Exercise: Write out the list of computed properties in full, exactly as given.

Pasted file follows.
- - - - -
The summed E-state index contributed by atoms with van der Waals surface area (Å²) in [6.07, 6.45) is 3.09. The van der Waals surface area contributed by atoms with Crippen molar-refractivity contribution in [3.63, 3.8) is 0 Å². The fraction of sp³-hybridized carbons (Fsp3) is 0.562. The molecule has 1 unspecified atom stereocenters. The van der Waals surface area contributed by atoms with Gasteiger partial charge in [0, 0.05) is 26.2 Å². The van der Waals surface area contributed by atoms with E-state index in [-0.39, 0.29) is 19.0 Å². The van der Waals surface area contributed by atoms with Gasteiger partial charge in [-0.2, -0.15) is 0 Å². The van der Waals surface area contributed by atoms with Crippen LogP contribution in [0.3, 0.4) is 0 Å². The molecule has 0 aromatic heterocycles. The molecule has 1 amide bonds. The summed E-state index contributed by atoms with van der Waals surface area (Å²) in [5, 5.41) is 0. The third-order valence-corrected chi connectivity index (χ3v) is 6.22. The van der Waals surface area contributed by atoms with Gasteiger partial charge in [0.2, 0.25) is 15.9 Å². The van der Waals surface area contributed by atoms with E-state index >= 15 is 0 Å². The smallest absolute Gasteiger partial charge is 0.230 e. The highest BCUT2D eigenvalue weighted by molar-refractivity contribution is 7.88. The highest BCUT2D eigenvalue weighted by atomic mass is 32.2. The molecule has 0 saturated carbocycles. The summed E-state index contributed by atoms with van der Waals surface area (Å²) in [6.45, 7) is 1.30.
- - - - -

The summed E-state index contributed by atoms with van der Waals surface area (Å²) in [6.07, 6.45) is 3.09. The van der Waals surface area contributed by atoms with Crippen molar-refractivity contribution in [3.63, 3.8) is 0 Å². The fraction of sp³-hybridized carbons (Fsp3) is 0.562. The molecule has 1 unspecified atom stereocenters. The van der Waals surface area contributed by atoms with Gasteiger partial charge in [0, 0.05) is 26.2 Å². The van der Waals surface area contributed by atoms with E-state index in [-0.39, 0.29) is 19.0 Å². The van der Waals surface area contributed by atoms with Gasteiger partial charge in [-0.2, -0.15) is 0 Å². The van der Waals surface area contributed by atoms with Crippen LogP contribution in [0.3, 0.4) is 0 Å². The molecule has 0 aromatic heterocycles. The molecule has 1 amide bonds. The summed E-state index contributed by atoms with van der Waals surface area (Å²) in [5, 5.41) is 0. The third-order valence-corrected chi connectivity index (χ3v) is 6.22. The van der Waals surface area contributed by atoms with Gasteiger partial charge in [0.2, 0.25) is 15.9 Å². The van der Waals surface area contributed by atoms with E-state index >= 15 is 0 Å². The smallest absolute Gasteiger partial charge is 0.230 e. The highest BCUT2D eigenvalue weighted by molar-refractivity contribution is 7.88. The highest BCUT2D eigenvalue weighted by atomic mass is 32.2. The molecule has 0 saturated carbocycles. The summed E-state index contributed by atoms with van der Waals surface area (Å²) in [6.45, 7) is 1.30.